Turbo Leadership Systems


Phone: (503) 625-1867 • Fax: (503) 625-2699 • email: admin@turbols.com
July 29, 2008 Issue 183 To our clients and friends
How to Insure Your Success

Gerry, newsmill shift coordinator for a paper mill in northern Ontario, Canada, told Session 10B of the Leadership Development Lab:

"I was driving home after night shift on January 10th in a snow storm. I lost control of my truck and flipped over into a ditch. When I got out, I stepped into slush up to my knees. Over the next few hours before the police let me go home, I found out how quickly I catch a cold standing in the middle of the highway in below zero temperatures in frozen pants.

When I finally got home, I asked my wife, Keri, to call the 800 number for the auto insurance company and went to bed. I was working nightshift that night. The next day, when I picked up a rental vehicle . . . was the last contact I had with either the garage or the insurance company.

Having heard so many horror stories about insurance claims, I started to get concerned and then quite frankly angry over not hearing back from either company. People who know me are aware of my general impatience when it comes to these kinds of things. Since I had to prepare before calling the insurance company, I decided to take a different tact than my usual approach. I was not going to criticize, condemn or complain. I was determined to see the situation from the point of view of the person answering the phone and avoid an argument.

I first called the insurance agent who, as it turns out, is located in Newfoundland. I thanked the rep who answered the phone for having 24 hours a day service and for treating me so professionally. I asked if there was anything I could do to make the process easier for her. She thanked me for being polite and said donít worry we will take care of everything.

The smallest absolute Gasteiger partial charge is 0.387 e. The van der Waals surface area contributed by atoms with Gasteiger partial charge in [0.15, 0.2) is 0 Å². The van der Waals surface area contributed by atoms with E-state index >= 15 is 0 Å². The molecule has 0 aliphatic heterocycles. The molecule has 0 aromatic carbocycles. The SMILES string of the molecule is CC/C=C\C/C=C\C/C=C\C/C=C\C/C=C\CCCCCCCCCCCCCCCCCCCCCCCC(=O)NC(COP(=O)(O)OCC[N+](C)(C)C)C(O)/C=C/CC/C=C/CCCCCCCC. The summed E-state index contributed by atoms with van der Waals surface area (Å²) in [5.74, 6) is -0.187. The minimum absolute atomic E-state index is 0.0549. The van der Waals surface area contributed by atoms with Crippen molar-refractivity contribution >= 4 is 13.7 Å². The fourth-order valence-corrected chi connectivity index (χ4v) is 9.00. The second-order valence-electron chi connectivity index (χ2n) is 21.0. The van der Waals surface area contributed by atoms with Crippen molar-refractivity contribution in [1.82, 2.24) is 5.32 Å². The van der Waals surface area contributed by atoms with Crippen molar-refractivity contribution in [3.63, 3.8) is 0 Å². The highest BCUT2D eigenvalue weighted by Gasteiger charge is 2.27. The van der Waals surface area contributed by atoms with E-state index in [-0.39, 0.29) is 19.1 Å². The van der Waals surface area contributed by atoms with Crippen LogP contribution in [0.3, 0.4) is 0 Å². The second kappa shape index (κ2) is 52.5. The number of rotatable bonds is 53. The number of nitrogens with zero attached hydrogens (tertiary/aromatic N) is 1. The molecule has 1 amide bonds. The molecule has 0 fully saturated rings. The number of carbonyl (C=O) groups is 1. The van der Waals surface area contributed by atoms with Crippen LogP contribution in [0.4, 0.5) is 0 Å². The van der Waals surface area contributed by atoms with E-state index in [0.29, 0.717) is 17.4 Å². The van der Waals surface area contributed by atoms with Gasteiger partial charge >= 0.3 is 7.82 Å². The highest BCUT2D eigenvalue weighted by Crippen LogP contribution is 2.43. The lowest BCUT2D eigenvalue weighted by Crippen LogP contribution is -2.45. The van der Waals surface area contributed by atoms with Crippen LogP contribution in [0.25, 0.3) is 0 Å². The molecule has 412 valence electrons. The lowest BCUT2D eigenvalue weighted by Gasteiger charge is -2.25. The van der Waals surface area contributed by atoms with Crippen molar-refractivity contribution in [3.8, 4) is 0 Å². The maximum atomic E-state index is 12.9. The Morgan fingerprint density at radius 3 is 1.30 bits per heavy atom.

A couple of hours later, I took the same Turbo approach in my call to


the body shop manager. He assured me that they would do their best to complete all the work on my truck as quickly as possible. He then explained that my insurance company is notoriously cheap and reluctant to pay, so he was surprised to get a call earlier to make sure I was taken good care of.

Three weeks later when I went to pick up my truck all the repairs were done to my satisfaction including several items that had nothing to do with the accident. The truck was full of gas and kept warm in the garage so that I could get a good look at the repairs. I thanked the manager for showing me the repairs and his professionalism during the last month. He then pointed out that I would be called in the spring for a free paint treatment and rust proofing because he had seen in my file that this work was completed when I purchased the vehicle.

The insurance company covered the full price of the rental vehicle for the month even though I was not fully covered for it. The insurance company even waved my deductable payment so the whole incident cost me nothing. When I called the insurance company to tell them I had gotten my vehicle back and say thanks, she made a suggestion on how I could reduce my premiums.

The lesson I learned from this experience is that I can succeed in getting what I want in a much more efficient and less stressful way by helping things along with the 15 Leadership Principles rather than demanding the changes I want.

The action I call you all to take is to be patient when making requests of others, start with praise and see the request from their point of view.

The benefit you will gain is a prompt response which may often yield more than you are looking for and a team that is eager to go the extra mile for you."

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